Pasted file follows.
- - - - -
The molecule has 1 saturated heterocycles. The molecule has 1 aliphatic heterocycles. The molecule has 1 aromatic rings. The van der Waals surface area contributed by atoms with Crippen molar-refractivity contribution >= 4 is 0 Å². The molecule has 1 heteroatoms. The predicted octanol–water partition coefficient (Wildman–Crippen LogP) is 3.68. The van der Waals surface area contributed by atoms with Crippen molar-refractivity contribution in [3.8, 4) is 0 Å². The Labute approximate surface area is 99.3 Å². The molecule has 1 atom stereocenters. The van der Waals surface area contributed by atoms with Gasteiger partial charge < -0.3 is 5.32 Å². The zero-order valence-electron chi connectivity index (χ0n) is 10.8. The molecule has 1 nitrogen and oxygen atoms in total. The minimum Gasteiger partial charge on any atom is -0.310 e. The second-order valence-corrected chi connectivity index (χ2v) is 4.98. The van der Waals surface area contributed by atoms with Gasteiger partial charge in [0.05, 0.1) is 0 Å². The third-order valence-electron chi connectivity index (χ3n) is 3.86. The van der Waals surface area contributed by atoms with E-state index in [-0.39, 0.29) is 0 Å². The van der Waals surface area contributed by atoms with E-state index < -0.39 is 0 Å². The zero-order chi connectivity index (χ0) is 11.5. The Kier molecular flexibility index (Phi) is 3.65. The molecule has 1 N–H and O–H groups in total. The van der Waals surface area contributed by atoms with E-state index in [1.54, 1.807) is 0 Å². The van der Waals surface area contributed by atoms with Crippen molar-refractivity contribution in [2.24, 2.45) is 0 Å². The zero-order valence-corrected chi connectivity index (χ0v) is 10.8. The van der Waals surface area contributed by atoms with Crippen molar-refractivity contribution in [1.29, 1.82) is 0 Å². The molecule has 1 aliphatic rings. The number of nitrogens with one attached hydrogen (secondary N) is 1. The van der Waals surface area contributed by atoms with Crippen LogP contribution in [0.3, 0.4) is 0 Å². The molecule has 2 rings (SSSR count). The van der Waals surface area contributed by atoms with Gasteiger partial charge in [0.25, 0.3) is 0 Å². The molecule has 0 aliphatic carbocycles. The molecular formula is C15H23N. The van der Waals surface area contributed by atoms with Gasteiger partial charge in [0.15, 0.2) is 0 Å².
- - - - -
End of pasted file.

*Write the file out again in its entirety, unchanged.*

The molecule has 1 saturated heterocycles. The molecule has 1 aliphatic heterocycles. The molecule has 1 aromatic rings. The van der Waals surface area contributed by atoms with Crippen molar-refractivity contribution >= 4 is 0 Å². The molecule has 1 heteroatoms. The predicted octanol–water partition coefficient (Wildman–Crippen LogP) is 3.68. The van der Waals surface area contributed by atoms with Crippen molar-refractivity contribution in [3.8, 4) is 0 Å². The Labute approximate surface area is 99.3 Å². The molecule has 1 atom stereocenters. The van der Waals surface area contributed by atoms with Gasteiger partial charge < -0.3 is 5.32 Å². The zero-order valence-electron chi connectivity index (χ0n) is 10.8. The molecule has 1 nitrogen and oxygen atoms in total. The minimum Gasteiger partial charge on any atom is -0.310 e. The second-order valence-corrected chi connectivity index (χ2v) is 4.98. The van der Waals surface area contributed by atoms with Gasteiger partial charge in [0.05, 0.1) is 0 Å². The third-order valence-electron chi connectivity index (χ3n) is 3.86. The van der Waals surface area contributed by atoms with E-state index in [-0.39, 0.29) is 0 Å². The van der Waals surface area contributed by atoms with E-state index < -0.39 is 0 Å². The zero-order chi connectivity index (χ0) is 11.5. The Kier molecular flexibility index (Phi) is 3.65. The molecule has 1 N–H and O–H groups in total. The van der Waals surface area contributed by atoms with E-state index in [1.54, 1.807) is 0 Å². The van der Waals surface area contributed by atoms with Crippen molar-refractivity contribution in [2.24, 2.45) is 0 Å². The zero-order valence-corrected chi connectivity index (χ0v) is 10.8. The van der Waals surface area contributed by atoms with Crippen molar-refractivity contribution in [1.29, 1.82) is 0 Å². The molecule has 1 aliphatic rings. The number of nitrogens with one attached hydrogen (secondary N) is 1. The van der Waals surface area contributed by atoms with Crippen LogP contribution in [0.3, 0.4) is 0 Å². The molecule has 2 rings (SSSR count). The van der Waals surface area contributed by atoms with Gasteiger partial charge in [0.25, 0.3) is 0 Å². The molecule has 0 aliphatic carbocycles. The molecular formula is C15H23N. The van der Waals surface area contributed by atoms with Gasteiger partial charge in [0.15, 0.2) is 0 Å².